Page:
Living on the coast of New England has always had its advantages: proximity to the beaches, the memorable sunrises/sunsets, and cool ocean breezes in the summer. Offsetting these advantages, however, are new challenges in insuring a home wherever these breezes keep you cool during the dog days of summer.
Why do they cost more?
Insurance companies’ concern with coastal homes is not about floods (flood damage is excluded, and needs to be insured separately). It’s the wind. Wind can knock down trees, phone and electrical lines, and damage roofs, exposing the rest of the house to rainwater and related problems. Wind poses a “severity” concern too, since one storm can generate large losses for many companies throughout a broad region. Not surprisingly, reinsurers (who provide catastrophic insurance for insurance companies) are demanding new restrictions on how coastal property owners participate in their own losses.
How are insurance companies dealing with this?
To moderate severity geographical concentrations, and to provide incentives to homeowners to protect against wind damage, most companies are imposing mandatory wind deductibles, near the coast. These are distinct and separate from your standard deductible. There are two categories, and the distinction can be important: “Named Storm” deductibles apply only to claims arising from a Named Storm (i.e. Class 3+ Tropical Storms & Hurricanes). A broader “Wind/Hail” deductible, applies to any wind/hail loss. When given the choice, a Named Storm deductible is preferred, simply because it won’t apply as often, such as on damage from winter nor’easters or summer thunderstorms… or the notorious “No-Name” perfect storm.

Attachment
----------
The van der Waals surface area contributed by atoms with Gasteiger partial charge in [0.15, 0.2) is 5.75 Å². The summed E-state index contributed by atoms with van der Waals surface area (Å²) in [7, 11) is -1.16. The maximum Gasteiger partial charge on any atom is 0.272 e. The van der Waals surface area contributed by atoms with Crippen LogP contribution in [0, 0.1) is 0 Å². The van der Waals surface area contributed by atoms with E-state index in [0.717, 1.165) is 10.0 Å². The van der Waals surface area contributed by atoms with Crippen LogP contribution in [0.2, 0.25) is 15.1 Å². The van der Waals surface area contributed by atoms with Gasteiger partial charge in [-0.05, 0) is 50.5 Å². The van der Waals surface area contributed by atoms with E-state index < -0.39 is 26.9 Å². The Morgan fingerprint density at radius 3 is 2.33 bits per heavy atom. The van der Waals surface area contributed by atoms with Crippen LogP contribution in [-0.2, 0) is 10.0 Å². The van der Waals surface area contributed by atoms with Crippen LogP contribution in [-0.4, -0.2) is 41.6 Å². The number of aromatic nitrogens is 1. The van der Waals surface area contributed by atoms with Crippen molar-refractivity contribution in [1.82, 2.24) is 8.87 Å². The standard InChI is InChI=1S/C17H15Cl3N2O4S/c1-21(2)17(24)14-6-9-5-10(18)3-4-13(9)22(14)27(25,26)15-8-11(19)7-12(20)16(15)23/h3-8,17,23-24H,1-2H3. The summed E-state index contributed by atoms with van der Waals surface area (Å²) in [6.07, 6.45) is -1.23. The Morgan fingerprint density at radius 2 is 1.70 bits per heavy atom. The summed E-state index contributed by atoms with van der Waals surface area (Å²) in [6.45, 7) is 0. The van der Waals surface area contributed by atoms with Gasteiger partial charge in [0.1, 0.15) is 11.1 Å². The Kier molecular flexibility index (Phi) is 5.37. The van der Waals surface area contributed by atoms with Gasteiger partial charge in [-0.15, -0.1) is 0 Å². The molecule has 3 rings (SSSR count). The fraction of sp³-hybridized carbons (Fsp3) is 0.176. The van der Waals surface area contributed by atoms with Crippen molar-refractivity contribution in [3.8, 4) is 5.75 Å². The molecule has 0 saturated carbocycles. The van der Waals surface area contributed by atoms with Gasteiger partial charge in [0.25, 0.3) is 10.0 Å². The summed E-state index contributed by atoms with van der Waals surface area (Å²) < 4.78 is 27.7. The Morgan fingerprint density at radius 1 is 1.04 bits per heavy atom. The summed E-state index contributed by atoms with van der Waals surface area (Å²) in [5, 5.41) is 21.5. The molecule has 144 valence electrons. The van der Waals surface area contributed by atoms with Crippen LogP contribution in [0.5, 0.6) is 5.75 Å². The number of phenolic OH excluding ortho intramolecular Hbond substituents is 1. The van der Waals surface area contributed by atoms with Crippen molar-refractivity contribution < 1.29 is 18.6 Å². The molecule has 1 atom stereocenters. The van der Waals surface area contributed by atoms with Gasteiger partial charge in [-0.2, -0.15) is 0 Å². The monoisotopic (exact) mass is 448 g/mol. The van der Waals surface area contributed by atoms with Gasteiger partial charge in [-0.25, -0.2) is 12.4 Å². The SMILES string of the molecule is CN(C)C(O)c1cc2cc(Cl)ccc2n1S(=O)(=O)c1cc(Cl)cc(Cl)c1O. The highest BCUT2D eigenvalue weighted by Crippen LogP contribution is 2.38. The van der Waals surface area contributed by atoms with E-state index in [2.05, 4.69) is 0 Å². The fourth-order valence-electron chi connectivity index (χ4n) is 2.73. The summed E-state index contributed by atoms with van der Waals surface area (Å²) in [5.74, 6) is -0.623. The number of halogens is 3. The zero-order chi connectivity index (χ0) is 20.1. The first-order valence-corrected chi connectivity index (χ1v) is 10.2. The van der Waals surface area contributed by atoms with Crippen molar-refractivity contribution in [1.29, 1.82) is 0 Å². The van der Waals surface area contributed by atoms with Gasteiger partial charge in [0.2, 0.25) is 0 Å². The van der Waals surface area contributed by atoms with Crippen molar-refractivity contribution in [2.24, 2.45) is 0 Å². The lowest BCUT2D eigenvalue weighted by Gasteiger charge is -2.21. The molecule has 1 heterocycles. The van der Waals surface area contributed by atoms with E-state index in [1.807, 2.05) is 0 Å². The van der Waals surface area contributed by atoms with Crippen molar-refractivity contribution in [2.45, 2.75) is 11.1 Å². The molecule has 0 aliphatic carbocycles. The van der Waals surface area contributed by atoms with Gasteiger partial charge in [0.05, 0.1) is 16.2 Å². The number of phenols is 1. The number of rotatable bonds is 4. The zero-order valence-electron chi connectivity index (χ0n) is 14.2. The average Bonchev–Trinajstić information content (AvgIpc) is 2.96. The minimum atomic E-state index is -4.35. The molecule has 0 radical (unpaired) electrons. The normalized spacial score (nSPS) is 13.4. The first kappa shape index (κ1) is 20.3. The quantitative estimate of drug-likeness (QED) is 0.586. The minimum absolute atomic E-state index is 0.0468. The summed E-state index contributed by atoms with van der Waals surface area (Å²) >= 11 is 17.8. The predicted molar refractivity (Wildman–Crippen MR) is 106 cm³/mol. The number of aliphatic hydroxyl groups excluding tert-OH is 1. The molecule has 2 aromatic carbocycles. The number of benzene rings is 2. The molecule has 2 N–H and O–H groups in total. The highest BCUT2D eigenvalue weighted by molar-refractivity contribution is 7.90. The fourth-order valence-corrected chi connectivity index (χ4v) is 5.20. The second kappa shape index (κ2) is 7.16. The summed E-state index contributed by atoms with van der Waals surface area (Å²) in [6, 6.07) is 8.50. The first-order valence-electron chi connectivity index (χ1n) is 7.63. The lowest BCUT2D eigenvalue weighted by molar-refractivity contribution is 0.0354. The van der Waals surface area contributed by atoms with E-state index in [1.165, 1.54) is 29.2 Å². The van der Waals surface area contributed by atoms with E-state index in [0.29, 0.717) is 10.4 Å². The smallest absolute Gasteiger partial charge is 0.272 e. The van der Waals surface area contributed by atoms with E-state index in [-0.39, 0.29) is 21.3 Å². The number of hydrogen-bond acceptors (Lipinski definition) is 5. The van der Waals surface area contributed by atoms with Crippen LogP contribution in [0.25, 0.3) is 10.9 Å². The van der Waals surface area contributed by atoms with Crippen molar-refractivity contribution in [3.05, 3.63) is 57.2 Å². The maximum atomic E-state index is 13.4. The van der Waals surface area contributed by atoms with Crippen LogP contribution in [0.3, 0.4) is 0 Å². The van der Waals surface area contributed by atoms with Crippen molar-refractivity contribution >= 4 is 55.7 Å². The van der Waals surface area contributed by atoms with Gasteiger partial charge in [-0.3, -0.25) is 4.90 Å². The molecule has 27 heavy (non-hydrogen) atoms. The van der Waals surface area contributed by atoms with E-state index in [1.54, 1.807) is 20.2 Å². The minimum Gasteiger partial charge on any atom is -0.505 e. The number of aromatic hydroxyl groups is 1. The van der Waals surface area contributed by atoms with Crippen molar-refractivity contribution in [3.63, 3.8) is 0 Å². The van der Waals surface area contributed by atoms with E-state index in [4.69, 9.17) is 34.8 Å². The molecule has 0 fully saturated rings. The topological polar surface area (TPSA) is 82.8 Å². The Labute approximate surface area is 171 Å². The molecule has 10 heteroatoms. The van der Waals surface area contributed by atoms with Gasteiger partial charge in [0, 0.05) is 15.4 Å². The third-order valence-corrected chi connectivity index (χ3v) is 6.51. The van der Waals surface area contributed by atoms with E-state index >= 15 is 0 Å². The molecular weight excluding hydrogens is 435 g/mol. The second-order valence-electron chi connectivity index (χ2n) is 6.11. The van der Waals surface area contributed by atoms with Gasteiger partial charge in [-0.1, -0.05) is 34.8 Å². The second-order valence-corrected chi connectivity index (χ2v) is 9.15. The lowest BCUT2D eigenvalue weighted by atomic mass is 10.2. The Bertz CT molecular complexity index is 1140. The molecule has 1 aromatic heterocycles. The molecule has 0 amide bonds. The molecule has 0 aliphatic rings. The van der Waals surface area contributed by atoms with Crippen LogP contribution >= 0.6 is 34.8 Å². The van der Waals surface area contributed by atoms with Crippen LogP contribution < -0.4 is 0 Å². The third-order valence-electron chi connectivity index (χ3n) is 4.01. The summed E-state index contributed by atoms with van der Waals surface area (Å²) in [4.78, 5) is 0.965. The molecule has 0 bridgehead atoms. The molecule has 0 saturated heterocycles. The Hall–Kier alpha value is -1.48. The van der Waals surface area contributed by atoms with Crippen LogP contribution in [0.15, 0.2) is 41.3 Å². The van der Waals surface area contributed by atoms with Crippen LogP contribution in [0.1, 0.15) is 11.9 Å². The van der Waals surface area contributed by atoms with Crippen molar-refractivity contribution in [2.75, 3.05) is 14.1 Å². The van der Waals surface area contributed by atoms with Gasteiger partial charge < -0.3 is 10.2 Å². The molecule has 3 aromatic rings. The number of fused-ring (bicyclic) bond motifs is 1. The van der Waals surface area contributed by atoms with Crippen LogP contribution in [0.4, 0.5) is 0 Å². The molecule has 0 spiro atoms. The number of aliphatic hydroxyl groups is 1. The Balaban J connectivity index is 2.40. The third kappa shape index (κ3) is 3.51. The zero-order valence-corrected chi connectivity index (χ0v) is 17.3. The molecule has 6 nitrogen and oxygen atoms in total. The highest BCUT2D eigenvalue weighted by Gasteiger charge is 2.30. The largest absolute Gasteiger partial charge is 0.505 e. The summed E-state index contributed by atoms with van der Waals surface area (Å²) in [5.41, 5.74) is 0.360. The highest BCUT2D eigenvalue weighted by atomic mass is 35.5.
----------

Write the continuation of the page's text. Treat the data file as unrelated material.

How much is this costing me?
These new deductibles are usually expressed as a percentage of your dwelling (house) amount, and range from 1% to 5% depending on location and a company’s existing exposure. For example, a 2% wind deductible on a home insured for $250,000 translates to $5,000, a significant amount to “self-insure”. Distances generally dictate the amount you share: less than 1000 feet from the shore (3% – 5% wind deductibles common), 1000’ —2500’ (2% common), 2500’ to 1 mile (“named storm” deductibles become available), and 1– 5 miles (more markets, more choices become available).
Can you avoid a wind deductible if you’re within these ranges?
Sometimes. Contact Andrew Gordon Insurance for home insurance solutions that fit your budget and your tolerance for risk at our website. Get a coastal home insurance ebook here.